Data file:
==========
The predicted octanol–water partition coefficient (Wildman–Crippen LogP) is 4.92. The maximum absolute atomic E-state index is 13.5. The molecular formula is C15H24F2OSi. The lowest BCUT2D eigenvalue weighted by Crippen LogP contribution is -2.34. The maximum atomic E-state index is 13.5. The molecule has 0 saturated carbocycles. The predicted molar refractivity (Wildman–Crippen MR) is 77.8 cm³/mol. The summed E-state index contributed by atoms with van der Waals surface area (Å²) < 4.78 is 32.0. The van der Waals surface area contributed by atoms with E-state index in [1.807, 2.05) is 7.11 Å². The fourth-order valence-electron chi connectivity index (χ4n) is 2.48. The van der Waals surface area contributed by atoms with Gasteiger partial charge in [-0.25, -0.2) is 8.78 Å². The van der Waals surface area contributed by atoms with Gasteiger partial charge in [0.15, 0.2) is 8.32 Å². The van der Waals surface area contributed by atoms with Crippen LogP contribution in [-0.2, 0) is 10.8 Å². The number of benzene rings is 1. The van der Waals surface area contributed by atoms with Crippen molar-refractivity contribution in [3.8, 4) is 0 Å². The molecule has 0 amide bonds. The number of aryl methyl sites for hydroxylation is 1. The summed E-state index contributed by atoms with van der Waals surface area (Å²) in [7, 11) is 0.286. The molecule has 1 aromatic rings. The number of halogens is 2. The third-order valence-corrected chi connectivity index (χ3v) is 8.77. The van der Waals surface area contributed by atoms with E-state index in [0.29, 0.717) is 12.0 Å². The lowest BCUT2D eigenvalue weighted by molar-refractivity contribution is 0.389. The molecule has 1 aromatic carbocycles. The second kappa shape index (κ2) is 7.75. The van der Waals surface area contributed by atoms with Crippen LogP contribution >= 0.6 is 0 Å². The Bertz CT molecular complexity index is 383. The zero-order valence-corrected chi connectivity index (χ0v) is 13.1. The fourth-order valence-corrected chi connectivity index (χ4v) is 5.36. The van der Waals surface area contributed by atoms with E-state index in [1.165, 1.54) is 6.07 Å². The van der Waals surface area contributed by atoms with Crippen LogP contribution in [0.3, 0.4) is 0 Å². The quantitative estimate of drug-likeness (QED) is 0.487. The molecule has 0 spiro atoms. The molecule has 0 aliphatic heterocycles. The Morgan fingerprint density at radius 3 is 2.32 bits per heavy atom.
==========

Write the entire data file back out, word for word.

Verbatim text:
The predicted octanol–water partition coefficient (Wildman–Crippen LogP) is 4.92. The maximum absolute atomic E-state index is 13.5. The molecular formula is C15H24F2OSi. The lowest BCUT2D eigenvalue weighted by Crippen LogP contribution is -2.34. The maximum atomic E-state index is 13.5. The molecule has 0 saturated carbocycles. The predicted molar refractivity (Wildman–Crippen MR) is 77.8 cm³/mol. The summed E-state index contributed by atoms with van der Waals surface area (Å²) < 4.78 is 32.0. The van der Waals surface area contributed by atoms with E-state index in [1.807, 2.05) is 7.11 Å². The fourth-order valence-electron chi connectivity index (χ4n) is 2.48. The van der Waals surface area contributed by atoms with Gasteiger partial charge in [-0.25, -0.2) is 8.78 Å². The van der Waals surface area contributed by atoms with Gasteiger partial charge in [0.15, 0.2) is 8.32 Å². The van der Waals surface area contributed by atoms with Crippen LogP contribution in [-0.2, 0) is 10.8 Å². The number of benzene rings is 1. The van der Waals surface area contributed by atoms with Crippen molar-refractivity contribution in [3.8, 4) is 0 Å². The molecule has 0 amide bonds. The number of aryl methyl sites for hydroxylation is 1. The summed E-state index contributed by atoms with van der Waals surface area (Å²) in [7, 11) is 0.286. The molecule has 1 aromatic rings. The number of halogens is 2. The third-order valence-corrected chi connectivity index (χ3v) is 8.77. The van der Waals surface area contributed by atoms with E-state index in [0.29, 0.717) is 12.0 Å². The lowest BCUT2D eigenvalue weighted by molar-refractivity contribution is 0.389. The molecule has 1 aromatic carbocycles. The second kappa shape index (κ2) is 7.75. The van der Waals surface area contributed by atoms with Crippen LogP contribution >= 0.6 is 0 Å². The Bertz CT molecular complexity index is 383. The zero-order valence-corrected chi connectivity index (χ0v) is 13.1. The fourth-order valence-corrected chi connectivity index (χ4v) is 5.36. The van der Waals surface area contributed by atoms with E-state index in [1.165, 1.54) is 6.07 Å². The van der Waals surface area contributed by atoms with Crippen LogP contribution in [0.3, 0.4) is 0 Å². The quantitative estimate of drug-likeness (QED) is 0.487. The molecule has 0 spiro atoms. The molecule has 0 aliphatic heterocycles. The Morgan fingerprint density at radius 3 is 2.32 bits per heavy atom.